A delighted Marc Marquez said: “I’m really happy with this win because we’ve worked very, very hard during the pre-season, in Qatar and here. Honda is working very well and I feel the support; we’re going in the same direction, and that’s the most important thing. It’s a special win, not only because it’s the first one of the year but also because with the team, we managed the situation very well, and after what happened in Australia on a similar occasion [in 2013], it was important for us to do well.

“I knew that the first part of the race would be tough because it was still damp in some places, and with the first bike I hadn’t felt as good as with the other one even during practice. I knew that the second part of the race was the key. I pushed 100% in the first five laps after the bike change, I opened a gap and after that I just kept the distance.

“This weekend was a special one for the tyres and I completely understand what happened. For every manufacturer it is difficult to understand every new circuit, especially one with a difficult surface. We had some troubles with the tyres, plus the rain this morning, so it made everything more difficult. I think Michelin did a big effort and they chose the right decision to make two races in one, because safety is a big point. I believe in Michelin because they are working really hard and making a big effort, and I totally understand what they are doing and that they are working hard to give us the best quality.”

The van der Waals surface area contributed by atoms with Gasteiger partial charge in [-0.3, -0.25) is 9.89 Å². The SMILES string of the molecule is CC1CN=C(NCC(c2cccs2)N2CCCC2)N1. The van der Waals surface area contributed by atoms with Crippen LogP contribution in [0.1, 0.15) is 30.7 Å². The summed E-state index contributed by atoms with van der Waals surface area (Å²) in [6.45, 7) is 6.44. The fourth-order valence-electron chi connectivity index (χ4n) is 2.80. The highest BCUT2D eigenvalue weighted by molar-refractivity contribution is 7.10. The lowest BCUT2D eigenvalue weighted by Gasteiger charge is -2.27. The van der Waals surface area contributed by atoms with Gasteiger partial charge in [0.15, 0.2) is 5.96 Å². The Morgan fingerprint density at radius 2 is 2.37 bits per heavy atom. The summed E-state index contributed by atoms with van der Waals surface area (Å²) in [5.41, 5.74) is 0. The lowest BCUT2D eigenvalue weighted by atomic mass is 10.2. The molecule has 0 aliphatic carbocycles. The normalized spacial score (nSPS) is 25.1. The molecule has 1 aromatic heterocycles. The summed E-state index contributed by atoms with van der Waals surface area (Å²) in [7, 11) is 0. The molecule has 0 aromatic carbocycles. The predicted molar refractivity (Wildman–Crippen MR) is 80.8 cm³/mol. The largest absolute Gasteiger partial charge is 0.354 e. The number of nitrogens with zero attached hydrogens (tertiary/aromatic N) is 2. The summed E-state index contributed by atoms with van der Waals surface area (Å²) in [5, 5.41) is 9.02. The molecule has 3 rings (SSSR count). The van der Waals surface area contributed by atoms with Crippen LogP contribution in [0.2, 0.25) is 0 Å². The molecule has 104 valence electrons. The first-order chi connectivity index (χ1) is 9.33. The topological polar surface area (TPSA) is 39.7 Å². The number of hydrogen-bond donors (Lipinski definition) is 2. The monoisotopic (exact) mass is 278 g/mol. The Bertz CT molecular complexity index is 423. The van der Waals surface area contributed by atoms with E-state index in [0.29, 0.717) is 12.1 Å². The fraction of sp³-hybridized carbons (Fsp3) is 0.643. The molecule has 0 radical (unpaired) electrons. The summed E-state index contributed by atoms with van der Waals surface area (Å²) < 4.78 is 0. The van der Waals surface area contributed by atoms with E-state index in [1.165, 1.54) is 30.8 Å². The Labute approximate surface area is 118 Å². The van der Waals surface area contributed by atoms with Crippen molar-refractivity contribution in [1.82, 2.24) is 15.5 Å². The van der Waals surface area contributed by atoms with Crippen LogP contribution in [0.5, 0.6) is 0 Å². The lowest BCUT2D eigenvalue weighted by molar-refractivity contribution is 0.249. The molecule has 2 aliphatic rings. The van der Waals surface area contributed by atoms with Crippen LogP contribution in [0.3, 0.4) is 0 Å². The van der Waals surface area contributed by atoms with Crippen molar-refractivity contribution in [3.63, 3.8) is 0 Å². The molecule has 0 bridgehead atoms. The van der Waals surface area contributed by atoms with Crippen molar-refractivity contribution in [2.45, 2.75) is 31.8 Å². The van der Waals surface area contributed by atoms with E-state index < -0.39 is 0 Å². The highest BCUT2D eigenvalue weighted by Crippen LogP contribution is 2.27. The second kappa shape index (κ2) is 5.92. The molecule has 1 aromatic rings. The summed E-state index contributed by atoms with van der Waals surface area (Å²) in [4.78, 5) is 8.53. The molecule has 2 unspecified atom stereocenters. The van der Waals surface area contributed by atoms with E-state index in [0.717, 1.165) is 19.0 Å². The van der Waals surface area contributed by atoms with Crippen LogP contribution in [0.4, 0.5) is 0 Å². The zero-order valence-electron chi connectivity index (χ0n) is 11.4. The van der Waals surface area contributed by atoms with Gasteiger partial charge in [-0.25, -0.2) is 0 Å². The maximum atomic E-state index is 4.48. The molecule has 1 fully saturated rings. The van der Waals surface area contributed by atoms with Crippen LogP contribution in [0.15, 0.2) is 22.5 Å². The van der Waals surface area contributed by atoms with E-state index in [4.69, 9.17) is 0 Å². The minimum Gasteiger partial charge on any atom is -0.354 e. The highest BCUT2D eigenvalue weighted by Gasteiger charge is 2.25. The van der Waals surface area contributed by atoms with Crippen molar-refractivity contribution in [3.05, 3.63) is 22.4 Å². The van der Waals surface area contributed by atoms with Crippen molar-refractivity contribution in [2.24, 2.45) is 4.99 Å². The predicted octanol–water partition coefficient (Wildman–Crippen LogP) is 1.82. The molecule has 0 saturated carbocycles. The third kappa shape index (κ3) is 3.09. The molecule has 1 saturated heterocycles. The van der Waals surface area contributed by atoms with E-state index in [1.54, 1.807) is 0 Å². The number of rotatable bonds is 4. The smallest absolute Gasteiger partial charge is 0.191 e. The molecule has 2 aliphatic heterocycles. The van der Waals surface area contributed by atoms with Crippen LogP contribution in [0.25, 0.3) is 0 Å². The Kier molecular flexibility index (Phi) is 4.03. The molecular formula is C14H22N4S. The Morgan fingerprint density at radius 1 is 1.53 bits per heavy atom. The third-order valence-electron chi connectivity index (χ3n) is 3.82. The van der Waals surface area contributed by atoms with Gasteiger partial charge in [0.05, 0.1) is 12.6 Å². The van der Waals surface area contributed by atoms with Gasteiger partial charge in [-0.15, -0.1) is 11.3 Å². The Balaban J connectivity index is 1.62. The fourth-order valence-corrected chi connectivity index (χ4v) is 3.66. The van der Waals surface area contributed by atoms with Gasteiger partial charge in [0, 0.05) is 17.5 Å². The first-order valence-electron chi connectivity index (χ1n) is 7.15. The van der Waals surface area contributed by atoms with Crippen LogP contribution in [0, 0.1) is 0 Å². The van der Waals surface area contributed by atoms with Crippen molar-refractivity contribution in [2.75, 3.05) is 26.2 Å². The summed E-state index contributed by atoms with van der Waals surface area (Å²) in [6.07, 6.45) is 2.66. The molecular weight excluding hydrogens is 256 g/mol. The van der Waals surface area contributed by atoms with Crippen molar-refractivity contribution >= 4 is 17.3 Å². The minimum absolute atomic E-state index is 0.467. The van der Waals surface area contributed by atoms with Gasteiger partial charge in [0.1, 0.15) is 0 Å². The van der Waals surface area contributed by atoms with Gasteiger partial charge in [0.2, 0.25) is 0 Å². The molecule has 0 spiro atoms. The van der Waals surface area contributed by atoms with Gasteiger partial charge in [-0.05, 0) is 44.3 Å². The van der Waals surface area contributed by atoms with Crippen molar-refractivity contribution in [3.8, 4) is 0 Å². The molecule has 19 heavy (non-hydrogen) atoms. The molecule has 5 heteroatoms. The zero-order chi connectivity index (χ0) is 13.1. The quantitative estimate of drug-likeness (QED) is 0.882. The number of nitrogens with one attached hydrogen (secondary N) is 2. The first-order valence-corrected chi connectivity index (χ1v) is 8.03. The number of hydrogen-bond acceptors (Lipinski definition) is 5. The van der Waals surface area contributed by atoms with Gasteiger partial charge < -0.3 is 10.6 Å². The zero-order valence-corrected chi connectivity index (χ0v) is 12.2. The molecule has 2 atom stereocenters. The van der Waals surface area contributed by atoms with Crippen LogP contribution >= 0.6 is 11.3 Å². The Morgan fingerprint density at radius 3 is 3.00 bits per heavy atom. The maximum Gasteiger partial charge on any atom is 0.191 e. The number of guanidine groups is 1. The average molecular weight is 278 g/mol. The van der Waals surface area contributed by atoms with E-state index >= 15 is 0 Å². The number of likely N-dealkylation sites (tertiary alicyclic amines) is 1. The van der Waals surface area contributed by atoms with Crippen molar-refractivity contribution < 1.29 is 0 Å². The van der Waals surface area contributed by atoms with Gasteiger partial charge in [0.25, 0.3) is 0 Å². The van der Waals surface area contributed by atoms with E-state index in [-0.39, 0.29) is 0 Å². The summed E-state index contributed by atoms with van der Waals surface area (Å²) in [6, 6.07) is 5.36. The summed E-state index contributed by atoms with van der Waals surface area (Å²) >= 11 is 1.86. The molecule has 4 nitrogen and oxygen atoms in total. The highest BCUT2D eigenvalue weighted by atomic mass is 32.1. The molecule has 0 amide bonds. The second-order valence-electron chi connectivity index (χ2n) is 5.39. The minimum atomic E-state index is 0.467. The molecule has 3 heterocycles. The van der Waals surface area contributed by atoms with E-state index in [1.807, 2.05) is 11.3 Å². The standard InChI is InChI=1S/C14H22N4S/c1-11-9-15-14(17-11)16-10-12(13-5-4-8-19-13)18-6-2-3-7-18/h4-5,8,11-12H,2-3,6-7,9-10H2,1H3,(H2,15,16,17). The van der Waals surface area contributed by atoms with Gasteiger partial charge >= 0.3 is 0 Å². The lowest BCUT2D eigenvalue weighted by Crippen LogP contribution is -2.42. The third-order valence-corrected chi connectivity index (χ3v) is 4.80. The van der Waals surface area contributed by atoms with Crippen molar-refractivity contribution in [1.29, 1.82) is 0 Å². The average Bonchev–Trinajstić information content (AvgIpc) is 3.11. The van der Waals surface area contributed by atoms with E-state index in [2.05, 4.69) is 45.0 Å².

The conditions and the crash fest saw a lot of riders profit from the chaos ahead of them and Ireland’s Eugene Laverty on a satellite Ducati took fourth and the honour of First Independent Team Rider, with another Ducati, this time belonging to Hector Barbera crossing the line in fifth. Pol Espargaro on a Yamaha was sixth, Stefan Bradl seventh on an Aprilia and Bradley Smith was eighth. MotoGP rookie Tito Rabat on the Marc VDS Honda took ninth, while the second Aprilia, ridden this time by Alvaro Bautista rounded out the top-ten.

After the race the last lap incident between the warring Ducati Factory riders was investigated by Race Direction, and Iannone was handed a three place grid penalty for the next race at Austin. The Italian was also handed a penalty point for an ‘overly optimistic overtake’.